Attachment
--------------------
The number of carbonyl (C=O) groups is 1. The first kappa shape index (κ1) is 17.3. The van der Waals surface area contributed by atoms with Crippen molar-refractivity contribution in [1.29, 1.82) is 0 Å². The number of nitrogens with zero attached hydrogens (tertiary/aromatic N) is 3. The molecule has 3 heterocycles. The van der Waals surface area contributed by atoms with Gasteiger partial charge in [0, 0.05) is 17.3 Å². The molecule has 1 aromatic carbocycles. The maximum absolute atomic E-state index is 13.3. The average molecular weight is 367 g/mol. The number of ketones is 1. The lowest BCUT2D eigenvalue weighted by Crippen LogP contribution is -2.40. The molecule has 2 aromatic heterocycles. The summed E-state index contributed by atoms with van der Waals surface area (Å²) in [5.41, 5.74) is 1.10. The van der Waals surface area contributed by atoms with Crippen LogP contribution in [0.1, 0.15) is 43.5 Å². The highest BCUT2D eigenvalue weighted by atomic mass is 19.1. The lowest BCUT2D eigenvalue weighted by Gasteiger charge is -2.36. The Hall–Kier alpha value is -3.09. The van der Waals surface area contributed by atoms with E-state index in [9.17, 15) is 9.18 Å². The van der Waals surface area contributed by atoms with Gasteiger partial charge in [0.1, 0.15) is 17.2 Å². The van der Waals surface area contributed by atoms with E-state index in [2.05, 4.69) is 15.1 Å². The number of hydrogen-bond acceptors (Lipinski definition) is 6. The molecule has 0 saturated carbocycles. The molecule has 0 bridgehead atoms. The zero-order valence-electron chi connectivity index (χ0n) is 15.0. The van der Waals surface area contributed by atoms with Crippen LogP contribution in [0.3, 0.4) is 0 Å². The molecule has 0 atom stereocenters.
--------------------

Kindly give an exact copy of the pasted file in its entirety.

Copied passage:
The number of carbonyl (C=O) groups is 1. The first kappa shape index (κ1) is 17.3. The van der Waals surface area contributed by atoms with Crippen molar-refractivity contribution in [1.29, 1.82) is 0 Å². The number of nitrogens with zero attached hydrogens (tertiary/aromatic N) is 3. The molecule has 3 heterocycles. The van der Waals surface area contributed by atoms with Gasteiger partial charge in [0, 0.05) is 17.3 Å². The molecule has 1 aromatic carbocycles. The maximum absolute atomic E-state index is 13.3. The average molecular weight is 367 g/mol. The number of ketones is 1. The lowest BCUT2D eigenvalue weighted by Crippen LogP contribution is -2.40. The molecule has 2 aromatic heterocycles. The summed E-state index contributed by atoms with van der Waals surface area (Å²) in [5.41, 5.74) is 1.10. The van der Waals surface area contributed by atoms with Crippen LogP contribution in [0.1, 0.15) is 43.5 Å². The highest BCUT2D eigenvalue weighted by atomic mass is 19.1. The lowest BCUT2D eigenvalue weighted by Gasteiger charge is -2.36. The Hall–Kier alpha value is -3.09. The van der Waals surface area contributed by atoms with E-state index in [9.17, 15) is 9.18 Å². The van der Waals surface area contributed by atoms with Gasteiger partial charge in [0.1, 0.15) is 17.2 Å². The van der Waals surface area contributed by atoms with E-state index in [2.05, 4.69) is 15.1 Å². The number of hydrogen-bond acceptors (Lipinski definition) is 6. The molecule has 0 saturated carbocycles. The molecule has 0 bridgehead atoms. The zero-order valence-electron chi connectivity index (χ0n) is 15.0. The van der Waals surface area contributed by atoms with Crippen LogP contribution in [0.3, 0.4) is 0 Å². The molecule has 0 atom stereocenters.